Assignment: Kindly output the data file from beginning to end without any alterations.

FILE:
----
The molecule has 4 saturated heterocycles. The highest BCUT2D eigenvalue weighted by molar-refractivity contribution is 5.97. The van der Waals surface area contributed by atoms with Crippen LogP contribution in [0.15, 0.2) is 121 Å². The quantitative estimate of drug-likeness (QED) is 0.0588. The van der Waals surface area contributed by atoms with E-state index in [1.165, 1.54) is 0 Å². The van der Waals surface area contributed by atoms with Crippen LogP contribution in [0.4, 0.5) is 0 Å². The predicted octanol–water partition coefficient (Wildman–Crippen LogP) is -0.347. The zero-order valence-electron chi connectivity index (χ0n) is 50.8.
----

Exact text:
The molecule has 4 saturated heterocycles. The highest BCUT2D eigenvalue weighted by molar-refractivity contribution is 5.97. The van der Waals surface area contributed by atoms with Crippen LogP contribution in [0.15, 0.2) is 121 Å². The quantitative estimate of drug-likeness (QED) is 0.0588. The van der Waals surface area contributed by atoms with E-state index in [1.165, 1.54) is 0 Å². The van der Waals surface area contributed by atoms with Crippen LogP contribution in [0.4, 0.5) is 0 Å². The predicted octanol–water partition coefficient (Wildman–Crippen LogP) is -0.347. The zero-order valence-electron chi connectivity index (χ0n) is 50.8.